#17 - DEAN CHANCE, P
The Cy Young Award was founded in 1956. Until 1967 baseball's award for its best pitcher was only given to one major league baseball player. IN 1963, 65 and 66 it went to Sandy Koufax of the Dodgers. He had a great 1964 but a man who pitched in the same park as he did won it. This was the case in 1962 when Don Drysdale took the award but the man who won it in '64 played for a different team from a different league.
His name was Dean Chance and he pitched for the Los Angeles Angels. His 1964 season was one of the greatest seasons in Angels history. He accrued 9.3 Wins Above Replacement that year, the only player not named Mike Trout with more than nine Wins Above Replacement in a single season as an Angel. He threw 278 Innings with a 1.006 WHIP and a 1.65 ERA. He won 20 games that year. He started 35 Games that year and tossed 11 shut outs (five of which were 1-0 Angels wins), threw 15 Complete Games and appeared in relief eleven times, garnering four Saves.
Is that enough for some hardware? One Cy Young coming up!
Wilmer Dean Chance was signed as an amateur free agent out of high school by the Baltimore Orioles in 1959. In December of 1960 there was an expansion draft of players by the two new expansion teams in the American League. The Washington Senators had vacated Washington DC for Minnesota so a new Senators was formed. The Angels were the other expansion team. With the 48th pick in the expansion draft, the Expansion Senators were the team that selected Chance, but immediately traded him to the Angels for Don Hicks. With that weird entry Chance ended up having a cup of coffee near the end of the first Angels season in 1961. He had made the team and made an impression.
In 1962 he was a dominant force in the mound. Easily the second-best season of his career, he started 24 games and appeared in relief 26 times, striking out 127 batters over 206 innings pitched. Chance's specialty was to rarely surrender the longball while allowing few men on, and making sure most of them squeaked out a single and were left stranded. The 1962 Angels were in first place in July and turning the baseball world upside down. Chance was their leader and would be the Ace of the staff and face of the franchise from 62 thru the trade that sent him to the Twins prior to the 1967 season.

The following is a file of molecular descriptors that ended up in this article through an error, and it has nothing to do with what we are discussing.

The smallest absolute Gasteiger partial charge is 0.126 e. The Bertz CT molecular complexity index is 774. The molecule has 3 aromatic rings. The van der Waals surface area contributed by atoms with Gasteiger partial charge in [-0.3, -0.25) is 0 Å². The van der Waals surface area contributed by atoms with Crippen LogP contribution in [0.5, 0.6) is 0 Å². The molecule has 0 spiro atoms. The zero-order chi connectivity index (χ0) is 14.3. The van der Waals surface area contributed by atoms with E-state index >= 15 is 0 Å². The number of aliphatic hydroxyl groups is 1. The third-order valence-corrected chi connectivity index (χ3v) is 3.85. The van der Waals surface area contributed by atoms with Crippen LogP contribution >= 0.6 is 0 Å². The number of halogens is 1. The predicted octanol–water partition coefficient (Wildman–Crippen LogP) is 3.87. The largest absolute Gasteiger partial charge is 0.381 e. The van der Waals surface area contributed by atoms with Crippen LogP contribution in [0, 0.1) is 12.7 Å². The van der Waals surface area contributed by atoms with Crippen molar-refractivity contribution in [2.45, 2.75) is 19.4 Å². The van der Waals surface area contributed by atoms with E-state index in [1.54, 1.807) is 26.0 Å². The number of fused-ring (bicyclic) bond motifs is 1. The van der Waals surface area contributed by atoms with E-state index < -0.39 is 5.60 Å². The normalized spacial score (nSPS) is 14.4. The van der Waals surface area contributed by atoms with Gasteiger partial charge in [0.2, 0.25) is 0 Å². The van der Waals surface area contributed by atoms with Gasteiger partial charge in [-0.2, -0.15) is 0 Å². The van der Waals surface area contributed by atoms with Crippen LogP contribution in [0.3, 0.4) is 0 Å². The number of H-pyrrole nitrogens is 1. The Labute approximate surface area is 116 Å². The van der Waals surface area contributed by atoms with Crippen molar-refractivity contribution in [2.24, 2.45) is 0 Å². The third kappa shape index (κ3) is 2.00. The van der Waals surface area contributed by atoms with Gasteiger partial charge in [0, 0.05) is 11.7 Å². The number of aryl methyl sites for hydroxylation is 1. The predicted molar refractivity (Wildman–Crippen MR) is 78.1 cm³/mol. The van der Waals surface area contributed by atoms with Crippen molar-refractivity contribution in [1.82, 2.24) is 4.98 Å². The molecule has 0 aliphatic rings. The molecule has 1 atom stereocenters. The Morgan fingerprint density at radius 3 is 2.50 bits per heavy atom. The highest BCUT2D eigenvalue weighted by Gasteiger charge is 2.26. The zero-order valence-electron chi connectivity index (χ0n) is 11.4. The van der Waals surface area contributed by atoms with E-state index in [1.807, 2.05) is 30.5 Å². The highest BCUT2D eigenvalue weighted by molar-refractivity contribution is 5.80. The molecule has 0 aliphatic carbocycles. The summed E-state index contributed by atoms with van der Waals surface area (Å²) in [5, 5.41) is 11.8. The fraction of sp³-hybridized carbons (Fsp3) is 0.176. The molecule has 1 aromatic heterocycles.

His numbers were the first great mark of the young franchise and after 53 seasons many of them still stand tall. His ERA of 2.83 is the best among pitchers with more than 1,000 innings thrown in an Angels uniform and second best among pitchers with more than 500 IP with a Halo. His 20.5 WAR ranks eighth among Angels pitchers. He ranks tenth all time in Innings Pitched as an Angel with 1,226 and 2/3 IP. His 857 strikeouts are the ninth most by any Angels arm.
He threw 48 complete games and 21 shutouts, both near the top in the Angels record books of Anaheim. He played one season at Wrigley Field and one at Anaheim Stadium, one of a few Halos to play at every yard the team has called home. The pitchers' park of Chavez Ravine may have been the secret sauce of what made Dean so great - his 0.4 HR per 9 IP is the lowest mark in club history.
Since he pitched in the deadball era, the stat of ERA+ might be the best way to analyze him. This is a stat that takes into context the norms throughout baseball in each season and literally grades players on a curve. With 100 being an average player (for that season), we can compare players across different eras with ERA+ and (OPS+ for hitters). The higher above 100 they rank, the better. Jered Weaver is the only Angels pitcher with more than 1,000 IP as a Halo who has a higher ERA+ than Dean Chance. Chance's 122 ERA+ with the team ranks second all time. And that Cy Young could have gone to the beloved Koufax if Chance hadn't been oh so deserving of it, just as he is deserving of the admiration of future generations of Angels fans who may only know him as a punch line to telecaster Mark Gubicza's jokes.
When Dean Chance was on the mound... it was no joke. It was one of the greatest Angels ever.